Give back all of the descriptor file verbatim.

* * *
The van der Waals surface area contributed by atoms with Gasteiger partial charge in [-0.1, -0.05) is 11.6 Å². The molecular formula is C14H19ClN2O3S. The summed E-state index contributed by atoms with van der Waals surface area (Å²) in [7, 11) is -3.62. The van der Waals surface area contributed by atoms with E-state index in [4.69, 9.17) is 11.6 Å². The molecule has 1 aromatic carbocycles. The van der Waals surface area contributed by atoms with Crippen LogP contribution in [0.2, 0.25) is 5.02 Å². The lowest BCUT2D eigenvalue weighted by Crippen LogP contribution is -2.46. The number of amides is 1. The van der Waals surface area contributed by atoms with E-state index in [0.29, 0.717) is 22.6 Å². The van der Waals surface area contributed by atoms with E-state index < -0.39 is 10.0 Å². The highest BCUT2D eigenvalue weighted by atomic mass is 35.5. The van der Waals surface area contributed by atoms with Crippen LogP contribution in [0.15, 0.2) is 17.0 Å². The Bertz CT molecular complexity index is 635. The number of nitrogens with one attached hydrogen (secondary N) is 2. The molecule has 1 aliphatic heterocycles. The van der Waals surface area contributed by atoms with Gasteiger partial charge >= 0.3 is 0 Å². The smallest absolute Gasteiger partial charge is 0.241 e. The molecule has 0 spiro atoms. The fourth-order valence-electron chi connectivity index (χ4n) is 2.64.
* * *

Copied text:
The van der Waals surface area contributed by atoms with Gasteiger partial charge in [-0.1, -0.05) is 11.6 Å². The molecular formula is C14H19ClN2O3S. The summed E-state index contributed by atoms with van der Waals surface area (Å²) in [7, 11) is -3.62. The van der Waals surface area contributed by atoms with E-state index in [4.69, 9.17) is 11.6 Å². The molecule has 1 aromatic carbocycles. The van der Waals surface area contributed by atoms with Crippen LogP contribution in [0.2, 0.25) is 5.02 Å². The lowest BCUT2D eigenvalue weighted by Crippen LogP contribution is -2.46. The number of amides is 1. The van der Waals surface area contributed by atoms with E-state index in [0.29, 0.717) is 22.6 Å². The van der Waals surface area contributed by atoms with E-state index < -0.39 is 10.0 Å². The highest BCUT2D eigenvalue weighted by atomic mass is 35.5. The van der Waals surface area contributed by atoms with Crippen LogP contribution in [0.15, 0.2) is 17.0 Å². The Bertz CT molecular complexity index is 635. The number of nitrogens with one attached hydrogen (secondary N) is 2. The molecule has 1 aliphatic heterocycles. The van der Waals surface area contributed by atoms with Gasteiger partial charge >= 0.3 is 0 Å². The smallest absolute Gasteiger partial charge is 0.241 e. The molecule has 0 spiro atoms. The fourth-order valence-electron chi connectivity index (χ4n) is 2.64.